Manufacturing employment declined by 10,000 jobs last month and results were even worse in durable goods industries, the U.S. Bureau of Labor Statistics said today.
The durable goods sector lost 17,000 jobs, according to a breakdown by industry issued by the bureau. Non-durable goods gained 7,000 jobs.
The overall manufacturing job loss snapped a streak of eight months of growth. During that period, factories reopened and geared up output. Plants had shut down in early 2020 to try to slow the spread of the novel coronavirus (COVID-19).
Within durable goods, job losers included non-metallic mineral products (down 6,400 jobs), motor vehicles and parts (down 5,300), and fabricated metal products (down 4,100).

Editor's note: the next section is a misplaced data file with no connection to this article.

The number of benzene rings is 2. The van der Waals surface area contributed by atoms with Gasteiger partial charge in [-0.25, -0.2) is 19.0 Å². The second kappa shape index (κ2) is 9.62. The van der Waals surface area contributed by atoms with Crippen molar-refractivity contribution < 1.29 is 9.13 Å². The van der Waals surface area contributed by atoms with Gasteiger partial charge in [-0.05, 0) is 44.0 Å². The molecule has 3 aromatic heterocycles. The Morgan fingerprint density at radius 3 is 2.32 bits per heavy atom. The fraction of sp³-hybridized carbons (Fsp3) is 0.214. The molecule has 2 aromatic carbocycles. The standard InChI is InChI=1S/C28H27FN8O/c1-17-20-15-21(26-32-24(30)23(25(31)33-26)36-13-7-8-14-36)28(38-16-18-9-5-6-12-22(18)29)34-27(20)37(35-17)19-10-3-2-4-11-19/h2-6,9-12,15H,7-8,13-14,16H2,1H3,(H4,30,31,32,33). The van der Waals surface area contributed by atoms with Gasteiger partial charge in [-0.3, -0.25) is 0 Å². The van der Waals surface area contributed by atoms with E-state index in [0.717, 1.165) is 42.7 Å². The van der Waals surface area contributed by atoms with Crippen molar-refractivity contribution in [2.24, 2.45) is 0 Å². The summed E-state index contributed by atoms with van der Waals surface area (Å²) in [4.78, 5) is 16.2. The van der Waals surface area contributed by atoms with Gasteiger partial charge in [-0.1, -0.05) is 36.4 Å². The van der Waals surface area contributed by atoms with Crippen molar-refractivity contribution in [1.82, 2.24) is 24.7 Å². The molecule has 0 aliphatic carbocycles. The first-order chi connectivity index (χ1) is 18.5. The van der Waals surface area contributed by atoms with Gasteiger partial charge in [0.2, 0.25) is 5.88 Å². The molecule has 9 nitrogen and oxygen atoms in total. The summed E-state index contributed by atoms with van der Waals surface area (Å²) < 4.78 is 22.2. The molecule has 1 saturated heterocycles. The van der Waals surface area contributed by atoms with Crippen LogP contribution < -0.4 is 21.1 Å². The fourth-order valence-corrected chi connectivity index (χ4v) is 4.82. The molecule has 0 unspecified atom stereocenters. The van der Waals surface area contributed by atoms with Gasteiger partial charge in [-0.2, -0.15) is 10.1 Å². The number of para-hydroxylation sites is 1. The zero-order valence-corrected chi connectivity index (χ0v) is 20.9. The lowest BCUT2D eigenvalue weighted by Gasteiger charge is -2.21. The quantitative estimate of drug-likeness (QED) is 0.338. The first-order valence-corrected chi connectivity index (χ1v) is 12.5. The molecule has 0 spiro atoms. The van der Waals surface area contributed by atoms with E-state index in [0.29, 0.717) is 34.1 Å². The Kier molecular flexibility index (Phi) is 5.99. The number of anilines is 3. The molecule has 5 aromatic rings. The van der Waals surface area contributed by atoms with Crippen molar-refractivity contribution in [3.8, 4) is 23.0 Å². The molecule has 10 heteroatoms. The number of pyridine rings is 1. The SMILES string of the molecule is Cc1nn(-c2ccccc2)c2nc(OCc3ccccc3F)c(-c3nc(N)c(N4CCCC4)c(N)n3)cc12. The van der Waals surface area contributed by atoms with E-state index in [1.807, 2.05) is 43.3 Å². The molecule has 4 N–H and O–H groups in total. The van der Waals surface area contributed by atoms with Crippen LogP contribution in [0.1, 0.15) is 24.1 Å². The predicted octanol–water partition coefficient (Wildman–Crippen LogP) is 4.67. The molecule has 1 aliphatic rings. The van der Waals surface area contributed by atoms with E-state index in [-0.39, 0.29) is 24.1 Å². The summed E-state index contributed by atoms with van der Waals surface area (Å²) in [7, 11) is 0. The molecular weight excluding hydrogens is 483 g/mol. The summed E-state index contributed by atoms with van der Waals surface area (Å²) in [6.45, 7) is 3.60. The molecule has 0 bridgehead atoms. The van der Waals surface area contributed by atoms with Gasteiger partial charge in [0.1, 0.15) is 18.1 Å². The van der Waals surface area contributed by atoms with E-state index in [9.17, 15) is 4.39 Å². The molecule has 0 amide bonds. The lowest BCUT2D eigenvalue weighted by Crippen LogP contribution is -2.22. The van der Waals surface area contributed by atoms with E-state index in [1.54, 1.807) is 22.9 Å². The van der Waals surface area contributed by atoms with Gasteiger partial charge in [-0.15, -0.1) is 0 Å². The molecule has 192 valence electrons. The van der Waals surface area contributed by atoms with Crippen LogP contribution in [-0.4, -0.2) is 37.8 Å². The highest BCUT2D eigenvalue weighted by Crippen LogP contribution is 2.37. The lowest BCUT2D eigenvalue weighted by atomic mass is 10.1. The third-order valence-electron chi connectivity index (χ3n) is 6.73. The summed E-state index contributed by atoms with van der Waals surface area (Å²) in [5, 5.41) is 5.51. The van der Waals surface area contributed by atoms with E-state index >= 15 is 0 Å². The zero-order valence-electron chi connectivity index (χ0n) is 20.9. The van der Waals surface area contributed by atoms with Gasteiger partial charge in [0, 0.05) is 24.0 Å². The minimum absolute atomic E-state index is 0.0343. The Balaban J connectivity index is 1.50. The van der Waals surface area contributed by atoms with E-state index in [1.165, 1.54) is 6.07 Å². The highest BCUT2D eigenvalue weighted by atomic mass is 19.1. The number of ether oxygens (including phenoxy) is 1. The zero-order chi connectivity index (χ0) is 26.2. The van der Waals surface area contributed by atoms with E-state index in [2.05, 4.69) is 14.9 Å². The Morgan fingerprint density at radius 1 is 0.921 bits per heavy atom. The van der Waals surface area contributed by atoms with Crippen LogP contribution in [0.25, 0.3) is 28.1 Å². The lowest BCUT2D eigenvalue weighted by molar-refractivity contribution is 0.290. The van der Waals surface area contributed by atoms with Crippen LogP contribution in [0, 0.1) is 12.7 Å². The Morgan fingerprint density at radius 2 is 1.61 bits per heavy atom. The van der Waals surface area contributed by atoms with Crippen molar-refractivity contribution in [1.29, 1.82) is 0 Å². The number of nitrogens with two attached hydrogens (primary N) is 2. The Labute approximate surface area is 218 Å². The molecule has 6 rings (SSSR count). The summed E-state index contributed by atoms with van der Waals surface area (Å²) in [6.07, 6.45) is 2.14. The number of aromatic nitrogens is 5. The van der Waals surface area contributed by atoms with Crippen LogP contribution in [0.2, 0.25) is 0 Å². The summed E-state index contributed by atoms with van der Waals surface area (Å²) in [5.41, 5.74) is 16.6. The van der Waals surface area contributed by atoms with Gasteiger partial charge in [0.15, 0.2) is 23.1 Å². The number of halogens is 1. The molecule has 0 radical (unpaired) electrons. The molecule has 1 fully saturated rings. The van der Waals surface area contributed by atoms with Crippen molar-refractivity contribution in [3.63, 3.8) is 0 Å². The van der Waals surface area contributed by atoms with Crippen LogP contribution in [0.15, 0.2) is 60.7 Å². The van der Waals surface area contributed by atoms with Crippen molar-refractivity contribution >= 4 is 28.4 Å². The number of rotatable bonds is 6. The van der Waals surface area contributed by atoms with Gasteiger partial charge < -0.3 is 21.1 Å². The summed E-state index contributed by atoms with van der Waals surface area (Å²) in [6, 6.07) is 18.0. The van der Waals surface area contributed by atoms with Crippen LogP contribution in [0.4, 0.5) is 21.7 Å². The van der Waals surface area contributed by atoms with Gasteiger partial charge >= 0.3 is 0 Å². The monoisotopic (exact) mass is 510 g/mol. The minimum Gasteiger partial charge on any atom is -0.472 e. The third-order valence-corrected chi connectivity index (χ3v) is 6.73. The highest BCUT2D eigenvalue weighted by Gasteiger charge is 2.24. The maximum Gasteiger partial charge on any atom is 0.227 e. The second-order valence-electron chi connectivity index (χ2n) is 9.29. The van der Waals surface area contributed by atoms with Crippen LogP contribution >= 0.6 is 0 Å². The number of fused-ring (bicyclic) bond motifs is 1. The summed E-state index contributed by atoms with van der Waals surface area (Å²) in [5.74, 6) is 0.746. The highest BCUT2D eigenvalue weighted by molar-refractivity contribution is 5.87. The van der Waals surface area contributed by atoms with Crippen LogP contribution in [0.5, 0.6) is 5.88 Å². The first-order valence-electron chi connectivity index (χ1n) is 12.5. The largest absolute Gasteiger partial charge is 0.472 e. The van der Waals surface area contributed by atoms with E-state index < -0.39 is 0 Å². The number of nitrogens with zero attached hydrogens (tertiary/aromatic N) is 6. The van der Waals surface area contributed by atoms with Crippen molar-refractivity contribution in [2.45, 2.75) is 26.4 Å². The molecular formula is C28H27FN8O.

The motor vehicles and parts sector has been a steady jobs performer. Demand for pickups and SUVs has helped buoy the auto industry.
Durable goods job gainers included semiconductors and electronic components (up 1,800 jobs) and miscellaneous manufacturing (up 1,300).
Manufacturing totaled 12.217 million last month, down from an adjusted 12.227 million in December. The bureau said in a statement that manufacturing is up 803,000 jobs since April, the month with the largest COVID-19 impact. However, manufacturing employment still is down 582,000 jobs from February 2020, just before COVID-19-related shutdowns.
January wasn’t a good month for jobs generally. Non-farm employment only rose by 49,000 jobs. The U.S. unemployment rate fell to 6.3 percent last month from 6.7 percent. Some of the drop was from people who stopped looking for work and not being counted as unemployed.
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